Tetra Pak is often – but not always – recyclable. It completely depends on your city or local recycling center’s program and rules. The reason is that it is made up of multiple layers of polyethylene, paperboard, and aluminum that – when combined – make the material more difficult to recycle.
When it comes to deciding whether an item is recyclable or not, many of us turn to the recycling symbols found on the package in question. That simple triangular symbol on the back of the bottle, can, or box normally gives us assurance that we’re doing our part to save our planet.
When it comes to Tetra Pak, however, things get a little more complicated.
The recycling symbol that we know and love can be found there on the carton, somewhere on the box or near the folds. Many of us are quick to see that, toss our OJ container into the recycling bin, and go on with our day.
Unfortunately for our local recycling centers (and our planet), the materials that make the cartons aseptic make recycling much easier said than done.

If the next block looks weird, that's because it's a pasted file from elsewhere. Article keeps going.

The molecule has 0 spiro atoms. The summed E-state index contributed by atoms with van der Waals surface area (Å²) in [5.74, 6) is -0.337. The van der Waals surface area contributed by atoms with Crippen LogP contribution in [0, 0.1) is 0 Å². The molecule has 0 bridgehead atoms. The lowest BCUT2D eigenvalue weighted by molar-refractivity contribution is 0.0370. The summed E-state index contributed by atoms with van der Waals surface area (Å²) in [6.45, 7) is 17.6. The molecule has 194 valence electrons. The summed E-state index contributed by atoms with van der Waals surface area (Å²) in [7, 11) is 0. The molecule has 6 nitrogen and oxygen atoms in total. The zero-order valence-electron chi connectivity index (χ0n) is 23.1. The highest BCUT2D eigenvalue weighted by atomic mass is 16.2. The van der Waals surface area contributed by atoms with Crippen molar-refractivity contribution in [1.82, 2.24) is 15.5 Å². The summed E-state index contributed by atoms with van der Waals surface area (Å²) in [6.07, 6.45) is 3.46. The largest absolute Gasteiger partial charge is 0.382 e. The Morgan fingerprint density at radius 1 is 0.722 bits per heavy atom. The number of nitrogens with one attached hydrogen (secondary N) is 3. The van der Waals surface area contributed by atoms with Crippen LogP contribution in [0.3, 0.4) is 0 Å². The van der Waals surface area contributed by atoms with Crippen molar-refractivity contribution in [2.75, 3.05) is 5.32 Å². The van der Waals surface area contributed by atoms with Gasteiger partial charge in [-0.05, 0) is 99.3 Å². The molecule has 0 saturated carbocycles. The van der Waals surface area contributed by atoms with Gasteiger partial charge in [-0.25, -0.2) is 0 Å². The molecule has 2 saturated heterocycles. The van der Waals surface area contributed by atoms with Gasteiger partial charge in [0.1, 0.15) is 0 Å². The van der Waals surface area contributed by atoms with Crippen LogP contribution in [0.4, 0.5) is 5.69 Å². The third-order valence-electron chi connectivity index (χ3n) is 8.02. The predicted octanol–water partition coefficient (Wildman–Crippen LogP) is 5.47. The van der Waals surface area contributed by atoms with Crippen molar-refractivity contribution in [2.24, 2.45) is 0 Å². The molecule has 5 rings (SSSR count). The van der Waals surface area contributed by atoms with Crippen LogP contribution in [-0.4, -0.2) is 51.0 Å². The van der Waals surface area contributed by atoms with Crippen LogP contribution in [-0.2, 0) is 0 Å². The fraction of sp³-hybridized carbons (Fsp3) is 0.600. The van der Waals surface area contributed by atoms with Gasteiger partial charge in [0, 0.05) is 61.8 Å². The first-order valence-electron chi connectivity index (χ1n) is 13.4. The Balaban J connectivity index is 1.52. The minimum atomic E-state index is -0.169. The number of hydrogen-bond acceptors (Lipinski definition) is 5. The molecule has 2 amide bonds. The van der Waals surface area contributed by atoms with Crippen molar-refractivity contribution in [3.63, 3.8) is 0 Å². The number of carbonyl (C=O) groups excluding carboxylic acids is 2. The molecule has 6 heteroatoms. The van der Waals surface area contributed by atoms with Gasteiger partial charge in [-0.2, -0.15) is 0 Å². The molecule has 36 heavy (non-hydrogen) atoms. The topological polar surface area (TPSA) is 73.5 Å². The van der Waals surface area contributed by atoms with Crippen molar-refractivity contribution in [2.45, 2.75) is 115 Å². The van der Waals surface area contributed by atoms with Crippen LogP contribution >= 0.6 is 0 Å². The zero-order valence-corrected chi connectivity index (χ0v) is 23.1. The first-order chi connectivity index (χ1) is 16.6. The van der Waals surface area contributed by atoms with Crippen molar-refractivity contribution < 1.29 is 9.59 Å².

Most of the shelf-stable aseptic cartons are composed of several different layers of polyethylene, paperboard, and aluminum. If these materials were on their own, say as a cardboard box or aluminum can, recycling wouldn’t be much of an issue as we’ve got the machines and sorters to work through these different materials.
When it comes to Tetra Paks, however, the combination of the different materials makes recycling much more complex. The paper fibers need to be washed out before the aluminum and polyethylene can be separately recycled.
This requires a tremendous amount of special equipment and inputs like water and energy, and for most of us in the United States, carton recycling isn’t even possible (it’s only available to 73 million U.S. households).